When the gift isn’t good enough

“God, you are the slim crescent of a moon that I see and my self is the earth’s shadow that keeps me from seeing all the moon. The crescent is very beautiful and perhaps that is all I should or could see; but what I am afraid of, dear God, is that my self shadow will grow so large that it blocks the whole moon..”  

Prayer of Flannery O’Connor 

I bought my nephew Landon a new winter hat. It’s blue, like his eyes, and fur-lined, an important feature when you live in the Pacific Northwest where winters can induce whipping wind, slamming rain, and falling snow.

The minute I put the hat on him, Landon reached up and jerked the hat off.

So I put it on him again.

And he jerked it off again.

Landon is just shy of turning one but he already has a strong sense of what he wants to wear or doesn’t want to wear and he did not want to wear that hat. It didn’t hurt my feelings.  Rare is the child that wants to wear a hat at that age.

But had he been older, say sixteen or twenty-one or thirty-seven, I might have second-thoughts about giving that person a gift the next time around.

For weeks now, we have been inundated with the threat – indeed the reality – of a government shut-down. Like you, I’ve been praying that members of Congress and Obama would come to their senses, grow up, and grow a heart and a brain, and do the right thing by the people who put them in office – you and me.

Instead, they are taking that precious gift we gave them, and like a petulant child, trashing it.

They have ripped the gift of serving this nation and thrown it across the room. They are acting ugly. They are thinking only of themselves and what they want. Not what’s best for the whole of us, as they were elected to do.

In addition to praying for our nation’s petulant leaders, I’ve been in deep prayer about something else. Another situation where a precious gift has been discarded with the same random reckless carelessness.

And it finally came to me, in the midst of praying, even God will not change the heart of the person who refuses His gifts.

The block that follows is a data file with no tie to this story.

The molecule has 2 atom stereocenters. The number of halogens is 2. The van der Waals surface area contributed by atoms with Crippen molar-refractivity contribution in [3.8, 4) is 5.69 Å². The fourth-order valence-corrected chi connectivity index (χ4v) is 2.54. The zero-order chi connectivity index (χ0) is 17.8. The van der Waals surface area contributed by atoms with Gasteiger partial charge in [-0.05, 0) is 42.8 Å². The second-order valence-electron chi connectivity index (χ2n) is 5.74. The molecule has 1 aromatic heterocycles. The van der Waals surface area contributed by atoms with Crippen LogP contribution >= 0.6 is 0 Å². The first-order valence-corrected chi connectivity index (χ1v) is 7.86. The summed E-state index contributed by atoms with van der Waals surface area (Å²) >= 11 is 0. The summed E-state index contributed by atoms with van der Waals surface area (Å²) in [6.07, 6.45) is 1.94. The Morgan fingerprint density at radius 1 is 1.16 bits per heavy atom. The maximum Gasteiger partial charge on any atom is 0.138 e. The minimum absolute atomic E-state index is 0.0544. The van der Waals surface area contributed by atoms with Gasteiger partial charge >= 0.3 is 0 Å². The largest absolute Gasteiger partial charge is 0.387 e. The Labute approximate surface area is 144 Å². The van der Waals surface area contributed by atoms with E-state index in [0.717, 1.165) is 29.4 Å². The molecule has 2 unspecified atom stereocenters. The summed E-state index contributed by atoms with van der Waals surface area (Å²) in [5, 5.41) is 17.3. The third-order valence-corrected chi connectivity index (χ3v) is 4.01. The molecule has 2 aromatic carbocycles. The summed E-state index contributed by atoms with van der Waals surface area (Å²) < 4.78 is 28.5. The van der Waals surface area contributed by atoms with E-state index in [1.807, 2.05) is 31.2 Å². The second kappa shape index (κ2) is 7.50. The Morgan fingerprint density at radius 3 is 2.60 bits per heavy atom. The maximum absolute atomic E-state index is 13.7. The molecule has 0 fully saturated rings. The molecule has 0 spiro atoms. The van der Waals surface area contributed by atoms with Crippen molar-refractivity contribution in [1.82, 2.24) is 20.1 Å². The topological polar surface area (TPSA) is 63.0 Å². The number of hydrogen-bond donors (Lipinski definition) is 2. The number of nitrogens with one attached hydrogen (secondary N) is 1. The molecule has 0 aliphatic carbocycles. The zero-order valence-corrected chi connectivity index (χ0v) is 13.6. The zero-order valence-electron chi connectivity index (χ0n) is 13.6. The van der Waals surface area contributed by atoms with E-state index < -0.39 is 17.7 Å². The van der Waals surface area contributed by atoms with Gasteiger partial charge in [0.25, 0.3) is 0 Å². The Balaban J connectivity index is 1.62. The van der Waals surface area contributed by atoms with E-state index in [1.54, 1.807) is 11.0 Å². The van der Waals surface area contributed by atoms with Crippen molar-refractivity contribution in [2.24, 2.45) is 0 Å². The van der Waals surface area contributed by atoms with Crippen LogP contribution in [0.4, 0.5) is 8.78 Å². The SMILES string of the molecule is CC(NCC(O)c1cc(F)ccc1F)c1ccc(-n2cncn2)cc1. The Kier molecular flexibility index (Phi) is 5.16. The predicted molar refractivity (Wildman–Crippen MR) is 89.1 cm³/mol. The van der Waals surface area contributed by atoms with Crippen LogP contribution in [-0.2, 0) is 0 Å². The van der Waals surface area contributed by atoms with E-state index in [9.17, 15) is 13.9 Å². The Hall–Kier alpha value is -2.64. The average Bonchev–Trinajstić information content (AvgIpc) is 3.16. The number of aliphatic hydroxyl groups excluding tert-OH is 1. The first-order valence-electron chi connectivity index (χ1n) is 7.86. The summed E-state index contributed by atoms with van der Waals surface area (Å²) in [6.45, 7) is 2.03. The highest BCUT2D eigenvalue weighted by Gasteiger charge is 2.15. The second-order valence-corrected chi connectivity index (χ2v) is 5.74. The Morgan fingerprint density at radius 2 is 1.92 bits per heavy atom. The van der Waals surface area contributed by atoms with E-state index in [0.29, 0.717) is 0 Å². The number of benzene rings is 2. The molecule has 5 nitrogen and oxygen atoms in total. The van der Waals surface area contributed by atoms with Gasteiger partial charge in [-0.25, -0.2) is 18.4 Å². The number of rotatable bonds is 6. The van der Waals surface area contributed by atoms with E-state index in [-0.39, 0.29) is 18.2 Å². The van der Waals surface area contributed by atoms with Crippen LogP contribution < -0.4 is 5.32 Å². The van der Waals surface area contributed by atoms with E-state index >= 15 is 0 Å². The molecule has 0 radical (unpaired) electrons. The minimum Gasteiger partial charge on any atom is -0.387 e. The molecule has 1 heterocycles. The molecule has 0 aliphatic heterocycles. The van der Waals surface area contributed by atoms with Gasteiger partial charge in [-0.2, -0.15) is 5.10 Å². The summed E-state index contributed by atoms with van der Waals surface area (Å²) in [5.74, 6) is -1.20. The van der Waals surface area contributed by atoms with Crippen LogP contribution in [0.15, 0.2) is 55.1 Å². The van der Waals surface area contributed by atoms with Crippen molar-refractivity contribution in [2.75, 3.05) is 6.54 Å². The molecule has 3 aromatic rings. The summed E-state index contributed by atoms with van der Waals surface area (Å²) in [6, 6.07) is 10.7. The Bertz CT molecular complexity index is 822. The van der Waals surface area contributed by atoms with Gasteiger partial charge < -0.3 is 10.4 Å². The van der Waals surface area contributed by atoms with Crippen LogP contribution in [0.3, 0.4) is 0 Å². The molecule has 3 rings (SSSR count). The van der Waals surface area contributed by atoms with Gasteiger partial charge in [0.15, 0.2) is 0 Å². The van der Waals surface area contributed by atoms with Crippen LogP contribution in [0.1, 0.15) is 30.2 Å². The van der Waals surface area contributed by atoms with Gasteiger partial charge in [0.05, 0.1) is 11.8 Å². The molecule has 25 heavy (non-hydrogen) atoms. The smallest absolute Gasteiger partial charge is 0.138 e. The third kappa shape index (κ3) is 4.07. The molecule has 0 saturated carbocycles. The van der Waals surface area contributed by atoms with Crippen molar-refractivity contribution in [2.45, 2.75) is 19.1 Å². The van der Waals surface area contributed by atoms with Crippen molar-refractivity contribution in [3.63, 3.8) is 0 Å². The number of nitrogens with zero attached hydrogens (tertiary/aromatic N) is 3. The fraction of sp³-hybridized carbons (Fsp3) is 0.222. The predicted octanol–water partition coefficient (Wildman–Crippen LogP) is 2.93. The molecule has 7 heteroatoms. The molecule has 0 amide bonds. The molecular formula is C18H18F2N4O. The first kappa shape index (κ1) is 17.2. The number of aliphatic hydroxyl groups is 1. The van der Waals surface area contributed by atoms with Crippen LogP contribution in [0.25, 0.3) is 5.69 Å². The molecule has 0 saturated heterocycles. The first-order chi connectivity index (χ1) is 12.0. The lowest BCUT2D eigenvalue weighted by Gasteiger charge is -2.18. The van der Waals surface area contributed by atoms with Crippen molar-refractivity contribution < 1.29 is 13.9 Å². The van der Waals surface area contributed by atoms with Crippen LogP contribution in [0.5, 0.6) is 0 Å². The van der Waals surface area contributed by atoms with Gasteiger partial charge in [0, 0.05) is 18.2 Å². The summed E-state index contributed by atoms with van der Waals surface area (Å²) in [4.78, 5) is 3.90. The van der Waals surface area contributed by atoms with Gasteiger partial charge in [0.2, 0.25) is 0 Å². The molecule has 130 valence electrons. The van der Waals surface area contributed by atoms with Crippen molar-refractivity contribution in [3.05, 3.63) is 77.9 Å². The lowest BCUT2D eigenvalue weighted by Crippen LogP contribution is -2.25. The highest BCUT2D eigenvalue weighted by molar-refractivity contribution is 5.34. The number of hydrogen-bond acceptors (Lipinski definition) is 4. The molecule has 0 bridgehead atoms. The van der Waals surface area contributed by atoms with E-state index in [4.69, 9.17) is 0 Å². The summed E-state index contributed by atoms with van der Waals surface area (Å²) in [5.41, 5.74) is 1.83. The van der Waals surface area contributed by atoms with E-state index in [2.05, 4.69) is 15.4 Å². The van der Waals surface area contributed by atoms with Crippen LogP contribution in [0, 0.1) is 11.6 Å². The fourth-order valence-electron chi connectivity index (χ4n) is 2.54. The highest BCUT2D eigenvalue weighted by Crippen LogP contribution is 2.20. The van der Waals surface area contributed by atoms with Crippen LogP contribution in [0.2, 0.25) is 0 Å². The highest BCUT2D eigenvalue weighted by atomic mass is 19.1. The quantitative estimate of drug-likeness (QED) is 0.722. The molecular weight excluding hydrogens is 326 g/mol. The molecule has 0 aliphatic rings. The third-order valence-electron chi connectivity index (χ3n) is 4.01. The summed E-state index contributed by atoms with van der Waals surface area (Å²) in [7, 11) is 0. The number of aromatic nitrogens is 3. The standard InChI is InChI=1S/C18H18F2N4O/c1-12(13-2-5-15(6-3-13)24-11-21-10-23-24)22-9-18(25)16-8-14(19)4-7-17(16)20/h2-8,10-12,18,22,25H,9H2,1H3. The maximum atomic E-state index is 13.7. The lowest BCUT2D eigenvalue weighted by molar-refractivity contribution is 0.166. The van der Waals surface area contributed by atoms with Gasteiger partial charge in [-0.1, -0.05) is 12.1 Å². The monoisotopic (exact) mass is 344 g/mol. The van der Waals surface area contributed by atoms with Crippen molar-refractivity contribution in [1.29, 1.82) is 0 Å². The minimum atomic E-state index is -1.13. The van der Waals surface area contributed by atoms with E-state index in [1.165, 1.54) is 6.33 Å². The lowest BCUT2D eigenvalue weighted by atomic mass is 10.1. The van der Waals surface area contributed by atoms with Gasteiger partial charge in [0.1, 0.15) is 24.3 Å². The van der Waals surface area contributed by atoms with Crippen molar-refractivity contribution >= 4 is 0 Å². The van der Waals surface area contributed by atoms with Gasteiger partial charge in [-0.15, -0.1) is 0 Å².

God hands us untold gifts each day. The day itself is such a gift. Instead of being grateful, all too often our response is to say to God: But that’s not the gift I wanted. That is not the gift I prayed for. That is not the gift I expected. That gift isn’t good enough. Take it back. I don’t want it. 

Then we run around like members of Congress bitching to all who will listen that God isn’t answering our prayers, that He is the most capricious giver ever. All the while we fail to recognize that the gifts of God, although rarely wrapped in the package we are anticipating, are far more of everything than anything we thought up.

Desire and selfishness are the blinders we don daily.

They narrow our vision for ourselves and others.

They warp our view of God, of the world, and of each other.

 We are too preoccupied trying to get our own way to stand in awe of all that is already before us.

Sometimes destruction comes about through no fault of our own. All too often, however, it is the result of our own unwillingness to grab hold of the gifts God offers us and to joy in them.

 

 

 

 

 

 

 

 

 

 

 

 

 

 

About Karen Spears Zacharias

Author. Speaker. Journalism Instructor. Four kids. Three dogs. One grandson.

  • AFRoger

    How ironic that Pentecost, the longest season of the church years, is also known as Ordinary Time. But then, it’s not ironic at all. Our narrow sense that giftedness and living in grace are not the ordinary things of life is the item that is skewed. In less than two weeks, we come to the first anniversary of my Mom’s death. She saw a lot in her 105 years of life, and I doubt that she could have imagined celebrating 49 years of marriage, but then go on to live 25 years as a widow. All was not a Thomas Kinkade painting, though, since her first 8 years of motherhood were as an unwed mother, a badge that surely made her a bit of a pariah in that tight-knit community back in the 30′s. But a week ago, we also celebrated five years of my wife’s brain-tumor-free status. If I had lost her five years ago, it still would have been more than enough to qualify as boundless grace and gift. Daily I celebrate the grace that a serious health scare I had back in February seems to have vanished as mysteriously as it appeared.
    If I die today, the life I have lived would be enough, more than enough. I have a wife who loves me to pieces, a wonderful daughter and new son-in-law. I can go to the tap and drink fresh water that is way better than bottled water, as much as I want. I have air to breathe, a roof over my head, friends, necessary work, sunshine in the changing leaves of the big leaf maple outside my window.
    All this is Ordinary Time.


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